By Justin Spittler, editor, Casey Daily Dispatch
Investors beware: the U.S. economy is in for a huge shock.
This shock won’t start with auto loans…student loans…or even U.S. corporate debt.
It will begin north of the 49th parallel.
That’s right. Canada will soon put the U.S. economy to the test.
Regular readers know where I’m headed with this.
In short, Canada has a gigantic housing bubble on its hands. And it looks like that bubble is finally about to burst.
When it does, Canada will have serious problems. It could even have a recession or a full-fledged banking crisis.
• And yet, you’re probably not too worried about this…
That’s because, if you’re like most Dispatch readers, you live in the United States…not Canada.
This makes it easy to assume that Canada’s housing crisis isn’t your problem. But that’s a very dangerous assumption.
You see, financial crises almost never stay in one place. Instead, they move from country to country like a plague of locusts.
Investors learned this the hard way in 2007 when a U.S. housing crisis turned into a global financial crisis almost overnight. By the time the dust settled, investors from Tokyo to London were sitting on huge losses.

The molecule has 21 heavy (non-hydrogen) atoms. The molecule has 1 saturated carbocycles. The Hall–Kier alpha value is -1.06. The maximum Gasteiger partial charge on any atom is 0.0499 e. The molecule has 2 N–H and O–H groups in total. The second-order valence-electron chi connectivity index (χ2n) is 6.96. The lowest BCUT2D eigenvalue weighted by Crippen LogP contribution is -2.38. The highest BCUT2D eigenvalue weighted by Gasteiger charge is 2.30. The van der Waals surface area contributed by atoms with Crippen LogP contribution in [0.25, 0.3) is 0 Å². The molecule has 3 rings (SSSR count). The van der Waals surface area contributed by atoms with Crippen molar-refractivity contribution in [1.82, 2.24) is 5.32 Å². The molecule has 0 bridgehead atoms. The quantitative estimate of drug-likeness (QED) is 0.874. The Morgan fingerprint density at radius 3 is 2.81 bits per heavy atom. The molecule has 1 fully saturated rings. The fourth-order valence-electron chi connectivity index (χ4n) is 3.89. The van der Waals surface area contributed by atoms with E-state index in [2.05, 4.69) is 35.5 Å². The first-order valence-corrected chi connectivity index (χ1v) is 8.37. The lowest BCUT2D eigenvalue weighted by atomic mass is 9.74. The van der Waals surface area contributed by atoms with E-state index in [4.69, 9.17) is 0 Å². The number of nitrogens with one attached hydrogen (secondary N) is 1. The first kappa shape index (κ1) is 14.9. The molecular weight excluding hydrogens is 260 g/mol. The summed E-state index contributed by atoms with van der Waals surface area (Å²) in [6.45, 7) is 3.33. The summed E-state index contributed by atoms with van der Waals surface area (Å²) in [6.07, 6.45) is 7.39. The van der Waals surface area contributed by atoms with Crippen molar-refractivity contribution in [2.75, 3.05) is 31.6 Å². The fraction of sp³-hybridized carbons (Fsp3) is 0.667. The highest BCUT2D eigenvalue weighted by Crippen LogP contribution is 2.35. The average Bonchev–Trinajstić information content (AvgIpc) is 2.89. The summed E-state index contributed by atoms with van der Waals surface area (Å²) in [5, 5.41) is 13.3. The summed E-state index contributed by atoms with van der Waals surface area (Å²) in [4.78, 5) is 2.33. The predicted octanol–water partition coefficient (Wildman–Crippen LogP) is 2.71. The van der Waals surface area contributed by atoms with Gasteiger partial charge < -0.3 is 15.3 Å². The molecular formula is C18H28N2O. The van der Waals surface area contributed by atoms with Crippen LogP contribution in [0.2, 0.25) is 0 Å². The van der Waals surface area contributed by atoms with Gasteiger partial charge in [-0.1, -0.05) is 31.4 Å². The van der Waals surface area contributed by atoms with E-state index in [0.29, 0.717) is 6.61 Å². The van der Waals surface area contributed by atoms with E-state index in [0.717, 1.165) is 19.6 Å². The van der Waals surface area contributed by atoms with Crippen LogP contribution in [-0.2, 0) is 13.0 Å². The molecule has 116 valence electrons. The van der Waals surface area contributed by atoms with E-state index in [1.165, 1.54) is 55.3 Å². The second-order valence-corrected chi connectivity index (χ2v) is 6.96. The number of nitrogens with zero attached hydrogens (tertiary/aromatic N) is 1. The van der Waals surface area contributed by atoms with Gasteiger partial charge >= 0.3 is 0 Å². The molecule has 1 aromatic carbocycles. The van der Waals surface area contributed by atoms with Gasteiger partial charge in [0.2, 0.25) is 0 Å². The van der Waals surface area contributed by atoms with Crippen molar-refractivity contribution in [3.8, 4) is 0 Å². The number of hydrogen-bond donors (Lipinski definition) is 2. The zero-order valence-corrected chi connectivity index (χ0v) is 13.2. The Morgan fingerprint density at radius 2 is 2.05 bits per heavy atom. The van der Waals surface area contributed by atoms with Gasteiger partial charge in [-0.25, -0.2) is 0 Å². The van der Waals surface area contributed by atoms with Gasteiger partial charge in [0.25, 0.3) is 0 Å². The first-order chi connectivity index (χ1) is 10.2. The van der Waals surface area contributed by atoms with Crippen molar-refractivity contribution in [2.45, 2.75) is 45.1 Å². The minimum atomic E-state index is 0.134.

I’m reminding you of this because Canada's housing crisis could trigger the next global economic meltdown.
I'll show you why in a minute. But let’s start by looking at why Canada’s economy could unravel soon.
• Housing is the heart of Canada’s economy…
Real estate and related financial services industries account for almost a quarter of Canada’s economic output. That’s the highest level since at least the 1960s.
In British Columbia, real estate, construction, and related industries make up 40% of the economy.
But housing isn’t just a key pillar of Canada’s economy. It’s also about the only thing holding up Canada’s economy right now.
According to Bloomberg Markets, Canada’s economy would have actually shrunk in February were it not for the country’s red-hot housing market.
• Canada’s housing boom has also lifted other parts of the economy…
According to the Toronto-Dominion Bank, the housing “wealth effect” has driven one-fifth of Canada’s consumer spending since 2001.
In other words, rising housing prices have made Canadians feel richer. And that’s led them to spend more money on other things.
That may seem like a good thing. But you have to understand something about the wealth effect. It slices both ways.
This means Canadians are going to feel less rich when housing prices inevitably crash. They’re going to eat out less…visit the mall less often…and take fewer vacations.
• In short, a housing crisis would drag down Canada’s entire economy…
But don’t take my word for it. Mark Chandler, who runs the fixed-income desk at RBC Capital Markets in Toronto, recently had this to say:
You don’t need a collapse in house prices, you don’t need housing starts to be cut in half for weaker real estate sector to have a significant effect on GDP [Gross Domestic Product] and incomes.
According to RBC, it would only take a 10% drop in housing prices to shave a full percentage point off of Canada’s economic growth rate.